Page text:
Science Fair Project Encyclopedia
Greenwich Mean Time
- For alternate meanings of "GMT", see GMT (disambiguation).
Greenwich Mean Time (GMT) is the mean solar time at the Royal Greenwich Observatory in Greenwich near London in England, which by convention is at 0 degrees geographic longitude. Theoretically, noon Greenwich Mean Time is the moment when the Sun crosses the Greenwich meridian (and reaches its highest point in the sky in Greenwich). Because of the Earth's uneven speed in its elliptic orbit, this event may be up to 16 minutes off apparent solar time (this discrepancy is known as the equation of time); but this is averaged out over the year through the use of the mean sun.
With the growth of Britain as a maritime nation, mariners kept their timepieces on GMT in order to calculate their longtitude "from the Greenwich meridian." This did not affect ship-board time itself, which was still solar time. This, combined with mariners from other nations drawing from Nevil Maskelyne's method of lunar distances based on observations at Greenwich, eventually led to GMT being used world-wide as a reference time independent of location. Although not affecting the local time directly, most time zones are based upon this reference as a number of hours and half-hours "ahead of GMT" or "behind GMT".
The daily rotation of the Earth is somewhat irregular (see ΔT) and is slowing down. Therefore, GMT is not used as an official clock time anymore. Nowadays, the official clock time is measured by atomic clocks and is known as Coordinated Universal Time (UTC). By using leap seconds, UTC is kept within 0.9 seconds from GMT.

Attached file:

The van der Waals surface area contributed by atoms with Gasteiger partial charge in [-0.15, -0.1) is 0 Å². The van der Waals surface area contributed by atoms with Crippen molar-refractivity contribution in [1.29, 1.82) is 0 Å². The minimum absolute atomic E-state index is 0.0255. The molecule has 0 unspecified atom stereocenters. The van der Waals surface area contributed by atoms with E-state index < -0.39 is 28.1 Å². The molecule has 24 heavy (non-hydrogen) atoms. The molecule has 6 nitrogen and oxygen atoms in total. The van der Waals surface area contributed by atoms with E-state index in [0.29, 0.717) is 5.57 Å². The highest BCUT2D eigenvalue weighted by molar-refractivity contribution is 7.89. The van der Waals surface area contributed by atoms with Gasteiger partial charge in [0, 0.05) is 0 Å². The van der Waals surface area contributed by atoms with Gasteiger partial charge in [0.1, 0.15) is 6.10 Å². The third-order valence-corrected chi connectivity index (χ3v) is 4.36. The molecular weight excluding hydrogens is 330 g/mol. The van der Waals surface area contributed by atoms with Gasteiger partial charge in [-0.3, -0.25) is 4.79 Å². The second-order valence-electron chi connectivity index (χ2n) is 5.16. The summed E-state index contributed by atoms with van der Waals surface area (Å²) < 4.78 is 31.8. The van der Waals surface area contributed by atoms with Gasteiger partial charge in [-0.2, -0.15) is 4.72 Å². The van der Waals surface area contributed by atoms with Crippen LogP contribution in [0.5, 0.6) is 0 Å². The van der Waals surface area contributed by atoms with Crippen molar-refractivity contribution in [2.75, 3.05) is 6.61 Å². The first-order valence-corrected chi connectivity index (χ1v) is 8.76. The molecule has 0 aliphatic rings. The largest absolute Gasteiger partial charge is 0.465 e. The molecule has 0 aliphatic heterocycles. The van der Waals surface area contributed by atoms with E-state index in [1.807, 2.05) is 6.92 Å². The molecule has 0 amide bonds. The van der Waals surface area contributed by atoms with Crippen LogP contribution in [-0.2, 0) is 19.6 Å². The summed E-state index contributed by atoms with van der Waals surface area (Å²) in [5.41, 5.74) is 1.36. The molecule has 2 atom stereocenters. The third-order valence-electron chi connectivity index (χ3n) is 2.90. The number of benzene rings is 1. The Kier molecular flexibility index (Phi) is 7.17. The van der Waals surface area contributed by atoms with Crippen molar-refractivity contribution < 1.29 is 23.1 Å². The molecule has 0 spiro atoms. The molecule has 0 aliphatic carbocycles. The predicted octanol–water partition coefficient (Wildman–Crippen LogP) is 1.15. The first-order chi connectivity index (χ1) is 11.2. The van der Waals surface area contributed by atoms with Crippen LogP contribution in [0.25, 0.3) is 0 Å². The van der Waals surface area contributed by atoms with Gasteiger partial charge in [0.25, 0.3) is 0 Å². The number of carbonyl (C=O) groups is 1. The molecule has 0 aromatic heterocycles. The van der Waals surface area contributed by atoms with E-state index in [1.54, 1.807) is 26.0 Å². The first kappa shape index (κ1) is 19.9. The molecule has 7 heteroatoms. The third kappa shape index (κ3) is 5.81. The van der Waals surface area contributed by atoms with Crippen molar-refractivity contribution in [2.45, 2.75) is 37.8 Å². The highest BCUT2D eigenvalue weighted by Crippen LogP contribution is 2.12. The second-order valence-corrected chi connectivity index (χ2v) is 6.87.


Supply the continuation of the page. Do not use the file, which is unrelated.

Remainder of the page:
Those countries marked in dark blue on the map at right use European Summer Time and advance their clock one hour in the summer. In the UK, this is known as British Summer Time (BST); in Ireland it is called Irish Summer Time (IST). Those countries marked in light blue keep their clocks on UTC (GMT/WET) all year round.
Time cube adherants believe that the use of the GMT time zone in particular is erroneous as it only allows for a single day per 24 hours and not the four that they advocate. Observers at Greenwich (and throughout the time zone's coverage) using the most common definition of 'day' need to wait 96 hours before they have seen four of them.
- Nautical mile
- sidereal time
- solar time
- Swatch Internet Time
- Central European Time
- Coordinated Universal Time (UTC)
- Eastern European Time
- Moscow Time
- Sandringham Time
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